Marmot! Up ahead on the trail is a marmot cleaning itself. It doesn't seem to notice us. We've gotten close enough to get a picture. Marmots are scavengers and can create quite a mess when provoked, but they're so cute! It scurries off as we turn onto the next switchback.

I bought a new hat for this trip. Its a great hat, very comfortable. Which is hard for me. I have a big head. It has a wide brim all the way around, and I hope I look like Indiana Jones, or Crocodile Dundee, or at least Jessica from The Man From Snowy River, a tomboy of sorts, but still really cute in my rugged hat. However, for all my imagination, I have a fear that in reality I look a little ridiculous in my outdoorsy hat. I decide I don't care, its keeping my head and neck out of the sun.

I'm beginning to wonder when these monotonous switchbacks will end. Yet higher we climb the more we can see of the mountain ranges beyond. We can see lakes we didn't pass on our trail, and wonder which lakes they are. And then without any warning, we're here. We're at the top. We're going over the pass! Let's take a snack break.

The GPS reads 12,300 feet here at the pass. We've found a couple rocks to sit on and eat some trail mix. There's another marmot nearby hoping for a few crumbs. We're not sure which way the trail goes. And we can't find Mt. Langley. We've got to figure out which way is north. The mountain is north. The GPS confirms our suspicions, and we follow a light trail away from the pass ... and down. Why are we going down? Whatever ground we cover going DOWN we'll have to go back UP! I've already done the up work! This is ridiculous. And yet, apparently, the New Army Pass takes us over a mountain NEXT to Mt. Langley. We climb down into the little valley, losing at least 500 feet in elevation.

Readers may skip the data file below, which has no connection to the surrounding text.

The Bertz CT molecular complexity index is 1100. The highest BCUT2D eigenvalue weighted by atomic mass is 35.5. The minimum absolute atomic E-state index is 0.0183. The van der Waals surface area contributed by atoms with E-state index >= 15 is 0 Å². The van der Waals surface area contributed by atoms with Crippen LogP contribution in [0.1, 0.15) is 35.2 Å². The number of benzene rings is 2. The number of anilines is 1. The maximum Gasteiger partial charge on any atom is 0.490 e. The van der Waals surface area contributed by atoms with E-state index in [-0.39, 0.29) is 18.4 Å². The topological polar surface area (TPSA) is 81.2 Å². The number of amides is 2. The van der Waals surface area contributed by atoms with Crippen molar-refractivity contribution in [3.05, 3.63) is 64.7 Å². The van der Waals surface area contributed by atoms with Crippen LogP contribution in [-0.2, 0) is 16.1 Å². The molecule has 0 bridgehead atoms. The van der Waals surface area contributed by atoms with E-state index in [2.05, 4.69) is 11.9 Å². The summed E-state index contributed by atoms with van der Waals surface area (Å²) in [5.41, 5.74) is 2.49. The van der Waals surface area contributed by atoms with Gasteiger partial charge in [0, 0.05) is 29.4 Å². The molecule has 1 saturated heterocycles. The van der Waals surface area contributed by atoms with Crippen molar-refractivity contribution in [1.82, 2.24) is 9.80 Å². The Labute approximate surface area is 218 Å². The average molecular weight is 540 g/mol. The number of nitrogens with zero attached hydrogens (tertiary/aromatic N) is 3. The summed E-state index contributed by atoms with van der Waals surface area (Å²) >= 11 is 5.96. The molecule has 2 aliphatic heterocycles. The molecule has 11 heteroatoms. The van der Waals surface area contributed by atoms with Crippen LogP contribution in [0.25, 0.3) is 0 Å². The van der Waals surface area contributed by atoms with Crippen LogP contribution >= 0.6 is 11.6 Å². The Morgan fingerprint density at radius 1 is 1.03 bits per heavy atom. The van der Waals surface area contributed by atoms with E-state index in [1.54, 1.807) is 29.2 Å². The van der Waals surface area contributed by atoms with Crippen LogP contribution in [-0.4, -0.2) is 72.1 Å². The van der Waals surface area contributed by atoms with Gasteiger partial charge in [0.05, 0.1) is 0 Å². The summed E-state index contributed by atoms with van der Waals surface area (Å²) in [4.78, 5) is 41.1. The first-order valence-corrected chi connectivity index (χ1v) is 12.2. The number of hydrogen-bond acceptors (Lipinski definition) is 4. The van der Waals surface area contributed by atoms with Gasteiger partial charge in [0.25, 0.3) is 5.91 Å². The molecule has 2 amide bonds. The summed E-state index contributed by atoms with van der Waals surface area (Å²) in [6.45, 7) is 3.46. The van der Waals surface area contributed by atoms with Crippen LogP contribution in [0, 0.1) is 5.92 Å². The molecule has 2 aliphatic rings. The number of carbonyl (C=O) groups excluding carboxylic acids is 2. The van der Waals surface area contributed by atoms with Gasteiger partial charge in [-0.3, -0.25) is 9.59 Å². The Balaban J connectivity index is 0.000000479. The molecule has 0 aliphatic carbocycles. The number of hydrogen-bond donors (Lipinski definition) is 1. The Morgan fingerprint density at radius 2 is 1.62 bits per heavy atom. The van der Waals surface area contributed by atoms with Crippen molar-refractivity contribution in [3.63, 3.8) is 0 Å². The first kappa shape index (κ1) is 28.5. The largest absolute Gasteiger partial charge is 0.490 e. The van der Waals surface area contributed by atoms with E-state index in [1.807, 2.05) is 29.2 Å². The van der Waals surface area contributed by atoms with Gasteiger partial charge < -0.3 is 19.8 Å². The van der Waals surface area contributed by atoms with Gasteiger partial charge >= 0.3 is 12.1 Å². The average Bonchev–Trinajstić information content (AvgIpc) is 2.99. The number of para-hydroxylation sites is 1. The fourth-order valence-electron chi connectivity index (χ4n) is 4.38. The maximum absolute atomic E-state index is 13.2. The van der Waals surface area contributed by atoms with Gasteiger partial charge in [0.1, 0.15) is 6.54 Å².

Where are those people coming from? Across the way we see people coming up over the side of the mountain. That must be the Old Army Pass. We thought it was closed. Let's head over and take a closer look. Yep, Old Army Pass. And there's people on it! And it doesn't climb any extra elevation. When we come back, let's go back this way. It'll cut out a few miles of hiking, and a LOT of unnecessary climbing. The decision is made, and we turn and follow the hikers up the Mt. Langley trail.